The candidates for Third District Supervisor and County Superintendent of Schools took questions at the Little Lake Grange in Willits on Sunday afternoon.
Incumbent Third District Supervisor John Haschak and challenger Clay Romero differed on most issues, though each expressed support for the local cannabis industry, and they agreed that they would prefer to keep the county museum in Willits open. Haschak has the endorsements of the Mendocino Cannabis Alliance and the Covelo Cannabis Advocacy Group.
In his opening remarks, Romero spoke about being “very critical of government-mandated lockdowns.” His website declares that masks have “very limited effectiveness,” and goes on to provide a popular piece of medical misinformation that wearing a mask for more than an hour will lead to other diseases.
Romero emphasizes the importance of promoting business and easing regulatory burdens and highlights his commitment to public safety by writing that, as a property owner along the Firco Road, he worked with CalFire on an emergency access route that would allow firefighters access to Brooktrails during an emergency.
The first question on voters’ minds at the grange yesterday was about how candidates plan to prepare for a long-lasting drought. Romero offered two points, saying, “A significant amount of the water that’s available is out at Lake Pillsbury. I would be in favor of raising Scott Dam to see if we could capture more of that water…but we do need to be prepared with what we have…I know that the rains will come again.”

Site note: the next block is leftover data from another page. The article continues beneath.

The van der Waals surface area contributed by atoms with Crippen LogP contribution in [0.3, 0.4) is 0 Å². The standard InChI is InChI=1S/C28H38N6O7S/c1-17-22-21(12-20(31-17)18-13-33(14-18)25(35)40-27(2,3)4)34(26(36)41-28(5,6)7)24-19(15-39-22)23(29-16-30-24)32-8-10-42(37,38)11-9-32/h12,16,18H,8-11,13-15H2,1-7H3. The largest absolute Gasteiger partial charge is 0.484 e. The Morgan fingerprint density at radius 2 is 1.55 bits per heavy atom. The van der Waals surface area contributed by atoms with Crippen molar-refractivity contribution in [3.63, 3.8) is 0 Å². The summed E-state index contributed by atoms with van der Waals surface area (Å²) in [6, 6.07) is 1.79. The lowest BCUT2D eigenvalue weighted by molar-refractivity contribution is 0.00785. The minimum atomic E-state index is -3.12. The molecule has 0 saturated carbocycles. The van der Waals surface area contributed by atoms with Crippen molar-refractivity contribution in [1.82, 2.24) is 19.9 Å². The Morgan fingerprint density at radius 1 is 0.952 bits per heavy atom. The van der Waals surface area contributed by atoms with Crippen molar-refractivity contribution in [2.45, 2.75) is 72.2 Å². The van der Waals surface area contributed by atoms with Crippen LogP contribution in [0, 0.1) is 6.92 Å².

Haschak does not expect wet conditions to return, due to climate change. He also spoke about funding for water projects, in the context of his work on the drought task force with Supervisor Glenn McGourty, including an ongoing project to draft a policy about extracting water from one location and trucking it to another. He said the county has received $23.3 million in state grants for various projects, but that, outside the Ukiah groundwater basin, “we haven’t had the knowledge of what we have in our aquifers and the quality of that water. So we really need to work on getting grants to get that kind of knowledge…especially in Covelo, Laytonville, Willits,” he reported.
The candidates have decidedly different views on climate change, with Romero expressing reluctance to allocate county money to counter or prepare for it. “I think it’s probably ill-conceived,” he said. “I think it’s a mistake to be addressing something like this and identifying money to be spent on something that ultimately would lead to no fruition at all…because when you’re talking about the globe, what about the incredible environmental damage that’s going on in China? They don’t seem to be even remotely concerned with what we’re calling climate change.”
Haschak is a believer in climate change, saying, “If we don’t do anything, we are all going to perish from it.” He said he was proud of the Board of Supervisors’ unanimous decision to allot $2 million to carbon reduction initiatives like solar panels. He added that he serves on the Mendocino Council of Governments (MCOG), which is working on installing more electric car chargers, and that he and Supervisor Dan Gjerde are working with Sonoma Clean Power to get customer rebates for energy-efficient appliances.